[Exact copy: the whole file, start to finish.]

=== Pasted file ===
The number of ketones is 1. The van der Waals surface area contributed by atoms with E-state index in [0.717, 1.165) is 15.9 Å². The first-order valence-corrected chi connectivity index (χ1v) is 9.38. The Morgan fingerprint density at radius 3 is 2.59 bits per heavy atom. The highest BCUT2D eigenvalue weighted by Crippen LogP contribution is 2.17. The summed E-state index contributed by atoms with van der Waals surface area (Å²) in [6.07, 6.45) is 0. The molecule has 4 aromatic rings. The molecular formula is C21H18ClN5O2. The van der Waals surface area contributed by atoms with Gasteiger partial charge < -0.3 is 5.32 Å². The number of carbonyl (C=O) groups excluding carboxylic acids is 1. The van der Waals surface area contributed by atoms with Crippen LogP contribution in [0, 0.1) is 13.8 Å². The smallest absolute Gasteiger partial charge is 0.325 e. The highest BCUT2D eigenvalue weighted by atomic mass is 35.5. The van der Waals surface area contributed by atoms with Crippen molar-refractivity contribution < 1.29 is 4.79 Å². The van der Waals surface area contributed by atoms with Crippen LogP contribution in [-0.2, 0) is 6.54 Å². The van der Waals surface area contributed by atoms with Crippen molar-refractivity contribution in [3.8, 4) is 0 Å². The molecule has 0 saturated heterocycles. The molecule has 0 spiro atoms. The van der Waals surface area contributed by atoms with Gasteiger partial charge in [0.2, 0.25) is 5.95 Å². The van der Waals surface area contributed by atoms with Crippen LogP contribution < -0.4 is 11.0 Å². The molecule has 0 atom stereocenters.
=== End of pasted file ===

The number of ketones is 1. The van der Waals surface area contributed by atoms with E-state index in [0.717, 1.165) is 15.9 Å². The first-order valence-corrected chi connectivity index (χ1v) is 9.38. The Morgan fingerprint density at radius 3 is 2.59 bits per heavy atom. The highest BCUT2D eigenvalue weighted by Crippen LogP contribution is 2.17. The summed E-state index contributed by atoms with van der Waals surface area (Å²) in [6.07, 6.45) is 0. The molecule has 4 aromatic rings. The molecular formula is C21H18ClN5O2. The van der Waals surface area contributed by atoms with Gasteiger partial charge < -0.3 is 5.32 Å². The number of carbonyl (C=O) groups excluding carboxylic acids is 1. The van der Waals surface area contributed by atoms with Crippen LogP contribution in [0, 0.1) is 13.8 Å². The smallest absolute Gasteiger partial charge is 0.325 e. The highest BCUT2D eigenvalue weighted by atomic mass is 35.5. The van der Waals surface area contributed by atoms with Crippen molar-refractivity contribution < 1.29 is 4.79 Å². The van der Waals surface area contributed by atoms with Crippen LogP contribution in [-0.2, 0) is 6.54 Å². The van der Waals surface area contributed by atoms with Crippen molar-refractivity contribution in [3.8, 4) is 0 Å². The molecule has 0 saturated heterocycles. The molecule has 0 spiro atoms. The van der Waals surface area contributed by atoms with Gasteiger partial charge in [0.2, 0.25) is 5.95 Å². The van der Waals surface area contributed by atoms with Crippen LogP contribution < -0.4 is 11.0 Å². The molecule has 0 atom stereocenters.